Artificial sweeteners can boost appetite by activating hunger pathways in the body, scientists have found in animals.
In fruit flies and mice, the mismatch between sweet taste and fewer calories sends the body into “feed me” mode, the journal Cell Metabolism reports.
But UK nutritionists say this does not mean the same is true in humans.
They say low calorie sweetened foods can help people keep weight off and are better for our teeth than sugar.
The researchers, however, say more work is needed to make sure that the billions of people who regularly consume sugar substitutes don’t have the same reaction as they saw in their animal tests.
The Australian team looked at brain signals linked to appetite and pleasure in the insects and rodents, as they restricted what they could eat.
Some were given a diet that contained natural sugars while others were fed the same diet plus added low calorie artificial sweetener.
The researchers from Sydney University found that when sweetness and energy was out of balance for a prolonged time – nearly a week for the fruit flies and mice – the brain compensated, sending signals in a bid to increase the number of calories consumed.
Given the chance, these insects and animals responded by eating more.
Researcher Prof Greg Neely said: “When we investigated why animals were eating more even though they had enough calories, we found that chronic consumption of this artificial sweetener actually increases the sweet intensity of real nutritive sugar, and this then increases the animal’s overall motivation to eat more food.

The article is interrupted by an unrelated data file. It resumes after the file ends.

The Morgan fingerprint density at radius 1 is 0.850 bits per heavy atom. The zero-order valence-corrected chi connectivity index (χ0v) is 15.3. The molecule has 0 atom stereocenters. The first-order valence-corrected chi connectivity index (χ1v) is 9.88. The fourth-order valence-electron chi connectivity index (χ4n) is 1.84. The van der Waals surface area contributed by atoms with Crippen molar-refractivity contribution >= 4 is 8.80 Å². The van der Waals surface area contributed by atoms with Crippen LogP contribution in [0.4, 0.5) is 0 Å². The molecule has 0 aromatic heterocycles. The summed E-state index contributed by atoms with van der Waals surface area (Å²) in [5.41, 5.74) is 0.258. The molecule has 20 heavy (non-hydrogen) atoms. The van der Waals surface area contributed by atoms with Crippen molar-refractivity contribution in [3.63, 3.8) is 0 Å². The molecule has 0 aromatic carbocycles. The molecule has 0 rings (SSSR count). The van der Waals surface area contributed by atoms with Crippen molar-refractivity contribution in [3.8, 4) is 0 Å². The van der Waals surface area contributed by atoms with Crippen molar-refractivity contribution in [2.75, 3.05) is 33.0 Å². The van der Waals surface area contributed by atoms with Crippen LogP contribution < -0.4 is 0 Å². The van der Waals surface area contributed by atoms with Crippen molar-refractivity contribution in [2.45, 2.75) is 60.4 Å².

“The pathway we discovered is part of a conserved starvation response that actually makes nutritious food taste better when you are starving.”
The researchers say human studies are needed.
Are artificial sweeteners bad for us?
Dr Ros Miller, a scientist from the British Nutrition Foundation, said the weight of evidence so far in people suggests low calorie sweeteners do not increase energy intake in people.
“The idea that foods and drinks containing low calorie sweeteners might increase appetite and promote obesity is not supported by the vast majority of studies, including randomised controlled trials in humans.”
She said the relevance to humans of this latest study was “questionable”.
“The simplicity of the diets consumed by the rodents in these types of studies is in contrast to our highly complex diet.
“In our diets, sweetness does not reliably predict the energy contained within foods and drinks. We are more likely to use a combination of food and drink characteristics, including taste, flavour and texture, to predict energy content, rather than simply sweetness.”